Digging deep


miningwebAustralia’s mining boom saw a rapid expansion in the size and number of mining towns dotting the vast outback. Remote, sparsely populated and with minimal facilities, these communities have a frontier feel that sends a shiver up the spine of most city folk.

Even though big wages draw people to these wild surrounds, the most popular form of employment is fly-in-fly-out (FIFO) contracts. You might fly in, work 12-hour days for two weeks, then fly out to a capital city for a seven-to-10-day break. Then you do it all again…

While the mining boom seems to be on the wain, there are still tens of thousands of people employed by the mines. These workers are in a unique situation in regard to lifestyle, travel, employment and social interaction—and all of these factors have a direct impact on the state of their oral health.

“The rates of tooth erosion and wear in the mining towns are many times the rate of the rest of Australia,” says Dr Chris Hart, director of the Life Time Smiles group based in Brisbane. Prior to taking on his current position, Dr Hart ran a string of practices that stretched from Mt Isa to Darwin. These practices often dealt with workers employed by coal, copper, zinc, silver and gas mines.

In fact, it was the coal mines who put out a tender to provide a dental service for their communities. “They made a capital contribution and in return we took on a five-year lease with a five-year option on those facilities,” says Dr Hart. “We organised the buildings and fit-outs and I employed a team of dentists to service those communities.”

The next time you’re grumbling about an 8am appointment, you might spare a thought for the dentists employed by Dr Hart. “It was hard graft. We flew dentists in 11 days on, 10 days off. After the hour-and-a-half flight to get there, they had to drive up to 325 kilometres to reach some of these towns.”

A lot of the oral health problems in these remote communities can be squarely attributed to lifestyle. Living in a place with minimal or no distractions often leads to excessive alcohol and food consumption. Couple this with high rates of sleep apnoea due to abnormal working hours and it’s a disaster waiting to happen. “Gastro-oesophageal reflux, sleep apnoea and bruxism are the tooth destruction triad that rips through enamel. All three of those things are present in these towns,” says Dr Hart. “And it’s not just teeth at risk—there are problems on a number of fronts. These workers are at risk of cardiac disease, and sleep apnoea leads to poor work performance that can affect safety. I don’t know how you fix it. Most of these men and women are living away from home and seeking some kind of comfort in alcohol, food and whatever other vices are there.”

Dr David Cox of David Cox Dental runs a practice in Brisbane’s inner-city suburb of Milton as well as Biloela, a rural town in Central Queensland that’s 120 kilometres from Gladstone. Using a combination of live-in and FIFO dentists, he services the mining communities around those areas—and most of the cases he sees are already at the acute stage.

“The workers suffer from a lot of classic acid erosion,” he says. “There are very high temperatures down the shafts which causes dehydration in the workers. Unfortunately, this leads to a vast intake of sugar and caffeine via soft drinks, energy drinks and sports drinks. It’s also very common for mines employees to have irregular sleep patterns which means there is no regular oral hygiene routine.”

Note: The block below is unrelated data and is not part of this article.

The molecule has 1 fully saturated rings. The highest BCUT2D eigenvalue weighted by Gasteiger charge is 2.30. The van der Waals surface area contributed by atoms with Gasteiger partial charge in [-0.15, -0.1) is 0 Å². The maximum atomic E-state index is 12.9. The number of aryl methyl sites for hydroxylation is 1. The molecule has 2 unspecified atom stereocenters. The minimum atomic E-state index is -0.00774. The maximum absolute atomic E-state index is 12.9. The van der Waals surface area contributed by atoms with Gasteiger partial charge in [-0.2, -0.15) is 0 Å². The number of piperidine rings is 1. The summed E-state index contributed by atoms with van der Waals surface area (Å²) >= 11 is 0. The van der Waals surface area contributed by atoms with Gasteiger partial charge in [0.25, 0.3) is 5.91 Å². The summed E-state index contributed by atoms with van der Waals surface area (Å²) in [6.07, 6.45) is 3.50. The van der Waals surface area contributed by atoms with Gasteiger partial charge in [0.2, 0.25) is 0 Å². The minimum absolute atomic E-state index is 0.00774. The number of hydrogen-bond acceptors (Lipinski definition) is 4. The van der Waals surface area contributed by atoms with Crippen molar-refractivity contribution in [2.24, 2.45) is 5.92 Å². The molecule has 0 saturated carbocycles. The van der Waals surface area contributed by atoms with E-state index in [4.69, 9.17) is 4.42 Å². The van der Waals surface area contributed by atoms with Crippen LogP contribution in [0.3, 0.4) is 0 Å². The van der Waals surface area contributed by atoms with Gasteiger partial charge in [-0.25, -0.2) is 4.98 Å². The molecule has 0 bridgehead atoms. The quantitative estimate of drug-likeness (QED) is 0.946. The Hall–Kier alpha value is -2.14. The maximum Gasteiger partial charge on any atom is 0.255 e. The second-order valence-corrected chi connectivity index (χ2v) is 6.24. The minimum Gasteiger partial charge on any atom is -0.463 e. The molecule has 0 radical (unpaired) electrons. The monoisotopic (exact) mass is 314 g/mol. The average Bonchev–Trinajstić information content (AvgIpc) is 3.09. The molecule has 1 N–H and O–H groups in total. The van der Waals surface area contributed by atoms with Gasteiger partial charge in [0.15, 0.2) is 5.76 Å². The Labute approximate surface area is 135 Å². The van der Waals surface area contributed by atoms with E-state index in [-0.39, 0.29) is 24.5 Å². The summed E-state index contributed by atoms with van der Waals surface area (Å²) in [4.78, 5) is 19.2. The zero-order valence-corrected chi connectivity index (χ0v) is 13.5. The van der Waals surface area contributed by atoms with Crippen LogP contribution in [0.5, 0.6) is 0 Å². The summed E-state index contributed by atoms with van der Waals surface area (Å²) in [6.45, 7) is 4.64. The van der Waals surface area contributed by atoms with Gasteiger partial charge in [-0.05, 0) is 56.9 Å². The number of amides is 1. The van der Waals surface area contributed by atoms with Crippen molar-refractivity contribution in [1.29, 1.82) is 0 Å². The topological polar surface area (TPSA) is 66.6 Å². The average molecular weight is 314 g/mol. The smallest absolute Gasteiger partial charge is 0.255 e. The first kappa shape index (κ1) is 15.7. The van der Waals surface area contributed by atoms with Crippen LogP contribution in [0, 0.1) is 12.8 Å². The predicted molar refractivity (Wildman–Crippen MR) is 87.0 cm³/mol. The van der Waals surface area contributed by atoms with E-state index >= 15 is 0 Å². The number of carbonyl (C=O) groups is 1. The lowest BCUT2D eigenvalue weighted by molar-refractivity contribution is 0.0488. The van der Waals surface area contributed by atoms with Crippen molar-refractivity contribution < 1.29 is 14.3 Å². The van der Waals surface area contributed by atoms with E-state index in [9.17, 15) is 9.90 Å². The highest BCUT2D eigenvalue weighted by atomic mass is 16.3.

Dr Jonathan Cichero, of Coopers Plains Dental in the outer suburb of Brisbane, services the mining communities of Longreach, Barcaldine and Emerald, all in central west Queensland. While they have local dentists in Emerald, they are supplemented by Brisbane-based dentists who fly in and fly out. Dr Cichero explains, “We supply services to the local communities who otherwise would have to travel to other locations to get the treatment. In the past if they couldn’t get treatment in Emerald then they would have a two-and-a-half hour drive to Rockhampton. For a half-hour appointment, they would lose an entire day.”

While the standard of oral health in these communities is poor and most of the cases are acute, the dentists all agree on one thing—once treatment has been received, the patients are highly motivated to improve their oral hygiene.

“I try to sort out all the causative factors—whether it’s sleep apnoea, bruxism, diet, or a combination of issues—before I rebuild the tooth material that is missing,” says Dr Hart.

It would appear that the dental health of mining communities improves in direct correlation to the livability of the town. In order to attract live-in dentists, doctors, hairdressers, chemists, solicitors and other professionals, money has to be spent by the mines on facilities and lifestyle.

“People come to these places for the big wages but, to be honest, some of these coal field towns are not particularly nice places to live,” says Dr Hart. “You would be lucky to get a dentist to live in them for 12 months. On the other hand, I can’t speak more highly of the residents in those towns. They are good people who appreciate good service and they always pay their bills on time.”

Dr Cox has seen a return of dentists to a lot of these remote communities—something he believes is directly due to the current oversupply of dentists. “These towns traditionally had dentists but over time they shut down and moved to the cities. Now I’m seeing dentists moving back to the rural and regional areas. It’s only early days at the moment but my gut feeling is that pure fly-in fly-out practices do not sustain a healthy lifestyle. This new crop of rural dentists should ultimately have a very positive effect on these communities.”

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